Prostate cancer is the most common cancer in men in Germany and the third leading cause of death due to cancer, after lung and colon cancer. Each year about 65,000 Germans are diagnosed with prostate cancer. Glandular tissue of the prostate can degenerate and form this malignant tumor.

The causes of prostate cancer are still not fully understood. Particular risk factors include: increasing age; family history as well as certain diets and lifestyles.

Complaints include pain on urination or ejaculation, or blood in the urine. The disease does usually not show any symptoms in its early stages. In Germany, men are advised to undergo regular screening tests from the age of 45.

maintrac® for prostate cancer (prostate carcinoma)

Nowadays, questions have been raised about rushing into taking biopsies of the prostate, and the subsequent need for surgical removal of the prostate or use of radiotherapy. This is firstly because metastases can develop due to cancer cells finding their way into the blood stream during the surgical intervention. Secondly, the therapy may have rather serious side effects, with slow-growing tumors posing a low risk, especially in older patients. In the early stages of the disease, when the cancer is still limited to the prostate, it may be more beneficial to avoid treatment in favor of close monitoring of the tumor. This procedure is known as “active surveillance”, or „watch and wait“. maintrac® can contribute in this particular situation to longterm-monitoring with cell counts being carried out every 3 to 6 months depending on the specific circumstances.

If lymph nodes are already affected, or distant metastases are detected, then local radiation therapy and surgical interventions in many cases no longer suffice. Since prostate cancer growth is stimulated by the hormone testosterone, it can be of benefit to involve hormone therapy in the treatment process. The aim of the hormone treatment is to lower testosterone levels. Drugs which bind with the androgen receptor, the receptor for testosterone, blocking the effects of testosterone, are called anti-androgens. With maintrac®, the androgen receptor status of the circulating tumor cells can be determined. This can be useful for the primary oncologist when making a decision for or against an anti-androgen therapy. If this form of therapy does not prove very effective (castration-resistant tumor), then chemotherapy can also be considered. Whether the medicines used achieve the desired effect can be tested in advance on the circulating tumor cells by using maintrac® analysis.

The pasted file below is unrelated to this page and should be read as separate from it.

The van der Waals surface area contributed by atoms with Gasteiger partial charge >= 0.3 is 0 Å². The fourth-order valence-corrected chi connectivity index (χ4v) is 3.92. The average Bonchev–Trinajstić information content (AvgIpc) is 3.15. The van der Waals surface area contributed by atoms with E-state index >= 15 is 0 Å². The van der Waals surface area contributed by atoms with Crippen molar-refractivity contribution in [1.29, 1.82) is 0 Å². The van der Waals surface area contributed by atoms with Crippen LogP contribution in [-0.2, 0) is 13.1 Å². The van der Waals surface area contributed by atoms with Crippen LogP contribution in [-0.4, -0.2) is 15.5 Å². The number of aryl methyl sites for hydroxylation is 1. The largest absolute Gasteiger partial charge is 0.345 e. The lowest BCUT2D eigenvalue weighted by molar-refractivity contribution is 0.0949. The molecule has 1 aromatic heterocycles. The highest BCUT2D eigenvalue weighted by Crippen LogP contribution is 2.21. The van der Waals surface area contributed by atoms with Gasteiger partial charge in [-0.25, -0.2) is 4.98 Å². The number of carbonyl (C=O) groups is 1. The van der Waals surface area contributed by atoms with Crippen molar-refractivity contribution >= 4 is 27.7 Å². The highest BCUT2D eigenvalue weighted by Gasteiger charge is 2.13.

In addition to prostate-specific antigen (PSA) and prostate-specific membrane antigen (PSMA) testing, maintrac® allows for determination of androgen receptors (AR) and B7-H3 on circulating tumor cells.

  • Both PSA and PSMA count towards prostate-associated markers. PSA is a protein which is mainly expressed by prostate cells. In tumors of unknown origin, it can give an indication of which organ is affected. It can also be used for follow up in cases of prostate carcinoma, or can support long-term monitoring in cases of the “watch-and-wait” approach. PSMA is a membrane-bound glycoprotein which is also present on the circulating tumor cells (originating from the prostate carcinoma), and can be used similarly to PSA. Since the PSMA-PET/CT (positron emission tomography/computer tomography) only gives results if the tumor expresses PSMA, a determination of PSMA on the circulating tumor cells with maintrac® should be carried out beforehand. This marker also serves as a suitable target antigen for innovative therapeutic approaches (lutetium PSMA).

  • The androgen receptor is activated by the steroid hormones, testosterone and dihydrotestosterone, and gives an indication of the growth behavior of the tumor cells in response to androgens. The AR is an important prognostic parameter in cases of prostate carcinoma. In patients showing hormone-receptor-positive status, AR is considered an indication that the patient may respond to hormone-blocking therapy, and as such, he may have greater chances of survival.

  • B7-H3 binds to receptors on lymphocytes, which regulate the immune response. Until now, this has been demonstrated for dendritic cells, T-cells activating monocytes and carcinoma cells. It is believed that the presence of B7-H3 leads to cell-death or paralysis of immune cells which fight against the tumor. As such, its determination can give an indication of whether the body’s own immune response will be inhibited by the presence of B7-H3.